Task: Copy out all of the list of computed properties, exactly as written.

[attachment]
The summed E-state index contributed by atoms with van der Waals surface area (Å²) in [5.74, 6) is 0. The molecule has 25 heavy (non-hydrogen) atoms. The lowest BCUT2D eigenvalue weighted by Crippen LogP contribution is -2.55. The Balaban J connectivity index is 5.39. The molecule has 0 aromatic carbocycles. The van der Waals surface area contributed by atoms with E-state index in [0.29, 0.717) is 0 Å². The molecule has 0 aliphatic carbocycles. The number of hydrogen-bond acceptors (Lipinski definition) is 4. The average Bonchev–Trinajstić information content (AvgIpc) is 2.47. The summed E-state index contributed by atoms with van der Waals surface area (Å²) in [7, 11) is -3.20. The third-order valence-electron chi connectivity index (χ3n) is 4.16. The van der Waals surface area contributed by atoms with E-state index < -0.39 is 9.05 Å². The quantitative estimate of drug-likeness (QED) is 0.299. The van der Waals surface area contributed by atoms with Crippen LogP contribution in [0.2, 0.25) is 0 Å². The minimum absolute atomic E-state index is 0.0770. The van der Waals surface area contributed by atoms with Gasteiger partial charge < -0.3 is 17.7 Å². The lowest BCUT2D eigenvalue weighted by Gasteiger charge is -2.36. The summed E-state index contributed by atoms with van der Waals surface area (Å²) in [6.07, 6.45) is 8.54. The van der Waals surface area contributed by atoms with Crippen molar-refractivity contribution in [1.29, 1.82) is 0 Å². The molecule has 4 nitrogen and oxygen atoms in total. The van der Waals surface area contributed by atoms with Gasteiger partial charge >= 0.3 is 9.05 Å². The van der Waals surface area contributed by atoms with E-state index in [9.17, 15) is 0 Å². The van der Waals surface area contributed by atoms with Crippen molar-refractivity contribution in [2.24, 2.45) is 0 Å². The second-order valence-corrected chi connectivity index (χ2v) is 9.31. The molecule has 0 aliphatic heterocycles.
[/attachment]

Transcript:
The summed E-state index contributed by atoms with van der Waals surface area (Å²) in [5.74, 6) is 0. The molecule has 25 heavy (non-hydrogen) atoms. The lowest BCUT2D eigenvalue weighted by Crippen LogP contribution is -2.55. The Balaban J connectivity index is 5.39. The molecule has 0 aromatic carbocycles. The van der Waals surface area contributed by atoms with E-state index in [0.29, 0.717) is 0 Å². The molecule has 0 aliphatic carbocycles. The number of hydrogen-bond acceptors (Lipinski definition) is 4. The average Bonchev–Trinajstić information content (AvgIpc) is 2.47. The summed E-state index contributed by atoms with van der Waals surface area (Å²) in [7, 11) is -3.20. The third-order valence-electron chi connectivity index (χ3n) is 4.16. The van der Waals surface area contributed by atoms with E-state index < -0.39 is 9.05 Å². The quantitative estimate of drug-likeness (QED) is 0.299. The van der Waals surface area contributed by atoms with Crippen LogP contribution in [0.2, 0.25) is 0 Å². The minimum absolute atomic E-state index is 0.0770. The van der Waals surface area contributed by atoms with Gasteiger partial charge < -0.3 is 17.7 Å². The lowest BCUT2D eigenvalue weighted by Gasteiger charge is -2.36. The summed E-state index contributed by atoms with van der Waals surface area (Å²) in [6.07, 6.45) is 8.54. The van der Waals surface area contributed by atoms with Crippen molar-refractivity contribution in [1.29, 1.82) is 0 Å². The molecule has 4 nitrogen and oxygen atoms in total. The van der Waals surface area contributed by atoms with Gasteiger partial charge >= 0.3 is 9.05 Å². The van der Waals surface area contributed by atoms with E-state index in [9.17, 15) is 0 Å². The van der Waals surface area contributed by atoms with Crippen molar-refractivity contribution in [2.24, 2.45) is 0 Å². The second-order valence-corrected chi connectivity index (χ2v) is 9.31. The molecule has 0 aliphatic heterocycles.